It’s been a whirlwind few months for Tom Odell. One minute he was living at home in Chichester, the next his face was plastered all over the media, who declared him pop’s big hope for 2013.
Bagging the BRITS Critics’ Choice Award (whose previous winners include Emeli Sandé, Ellie Goulding, Florence And The Machine and Adele) was the icing on top of a remarkable six months for the 22-year-old whose rise to fame has involved more than a dash of good luck.
After moving to London to seek his fortune, Odell was playing one of his first ever gigs to handful of people at the Queen of Hoxton pub, when one of the audience members took a shine to him and told a friend of a friend all about him. That friend just happened to be a certain Lily Rose Cooper, who just so happened to have set up her own record label – an imprint of Columbia Records.
A series of industry showcases followed, as did a tour with Jake Bugg and an appearance on Later… with Jools Holland, while his single Another Love soundtracked every TV and fashion show worth its salt. But is he worth the hype?
Put simply, yes. His rousing piano ballads don’t break any moulds, but his heart-aching vulnerability could send a shiver down the stoniest of spines. He’s been writing music since he was 13, is classically trained and hammers the keys with a passion that belies his pop tendencies; flitting between snarly, short tempered and angst-ridden, tender and mournful. Channelling the likes of Jeff Buckley and Ed Harcourt, he could be the antidote to the cluttered female singer-songwriter market.
His album, Long Way Down, is due out later this year, and his first headline tour kicks off in March. In the midst of all the hype and chaos, he answered a few of the questions we were itching to ask…
musicOMH: Your name’s cropping up in a countless lists of acts predicted to do well in 2013 – how does that feel? Does it add to the pressure of your first tour?
Tom Odell: Feels pretty good. I mean, end of year tips are pretty strange because I guess it’s all critics – just speculation – but it’s nice that people have been enjoying the EP. I put a lot of work in to it. Pressure… maybe?! I think most artists put a considerable amount of pressure on themselves regardless, I know I do. I get pretty nervous before most shows – still working on getting that under control.
OMH: What’ve been the highlights of the last few months?
TO: I’ve been religiously watching Later with Jools for years so it was incredible and very surreal to be on that show. Still can’t quite believe it. Touring with Jake Bugg was a lot of fun as well; I’ve always loved travelling, and to be able to do that and play music, I can’t think of anything better to do.
OMH: Going back to the beginning, what inspired you to first start writing music?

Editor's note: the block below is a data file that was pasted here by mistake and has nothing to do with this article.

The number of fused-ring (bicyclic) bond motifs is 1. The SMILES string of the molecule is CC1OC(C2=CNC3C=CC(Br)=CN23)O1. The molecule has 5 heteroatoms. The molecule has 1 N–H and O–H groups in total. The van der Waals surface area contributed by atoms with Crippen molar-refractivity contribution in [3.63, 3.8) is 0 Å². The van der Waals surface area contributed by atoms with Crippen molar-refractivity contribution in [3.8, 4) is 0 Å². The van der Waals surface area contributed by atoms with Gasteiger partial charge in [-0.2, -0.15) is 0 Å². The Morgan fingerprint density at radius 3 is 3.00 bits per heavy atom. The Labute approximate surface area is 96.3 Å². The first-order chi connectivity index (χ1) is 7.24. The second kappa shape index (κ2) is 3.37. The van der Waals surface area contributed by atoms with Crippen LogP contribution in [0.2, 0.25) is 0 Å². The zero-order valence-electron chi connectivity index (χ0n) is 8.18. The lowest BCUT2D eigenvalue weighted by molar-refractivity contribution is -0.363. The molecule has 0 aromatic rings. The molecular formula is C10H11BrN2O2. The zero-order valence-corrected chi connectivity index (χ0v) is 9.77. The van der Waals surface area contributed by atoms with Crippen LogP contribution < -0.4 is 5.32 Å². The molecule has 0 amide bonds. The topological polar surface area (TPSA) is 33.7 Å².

TO: I’ve always been obsessed with music ever since I can remember, but I remember my dad gave me a copy of Goodbye Yellow Brick Road by Elton John when I was about 11 or 12. It got me interested in writing melodies. Lyrics came a little later. And I started singing because I needed a way of getting my songs out there.
OMH: You’ve been compared to the likes to Ed Harcourt and Jeff Buckley – are they the sort of artists you listen to?
TO: Yes, I actually met up with Ed to write a song with him last year. I love his music, but I think we were too similar so didn’t really manage to come up with anything. Jeff Buckley goes without saying, he was incredible. Grace is an incredible album. I also love Randy Newman, I Think It’s Going To Rain Today is one of my favourite songs, I did a cover of it yesterday.
OMH: How did you come to be signed to Lily Allen’s label? Has she given you any advice on breaking into ‘the biz’?
TO: A friend of a friend of hers happened to be at one of my shows when I first starting coming up to London. Then she came down to a show and a few weeks later she took me down to Columbia Records to meet them. She’s great, and it’s amazing to be on an imprint like In The Name Of because I get that additional care that a lot of major label artists don’t get.
OMH: What can we expect from your first album?
TO: It’s got quite a live feel. I wanted it to sound quite raw; just piano, bass drums bit of guitar. I always want it to be about the songs, the lyrics and the melody.
OMH: With everyone singling you out as the big thing for 2013, do you have any tips for 2013 yourself?
TO: I love Haim, but then so does everyone else. I like that band Wolf Alice, they’ve got a few tracks online and seem pretty cool.
Tom Odell’s new single Hold Me is released on 1 April 2013, with his debut album following in June through In The Name Of/Columbia.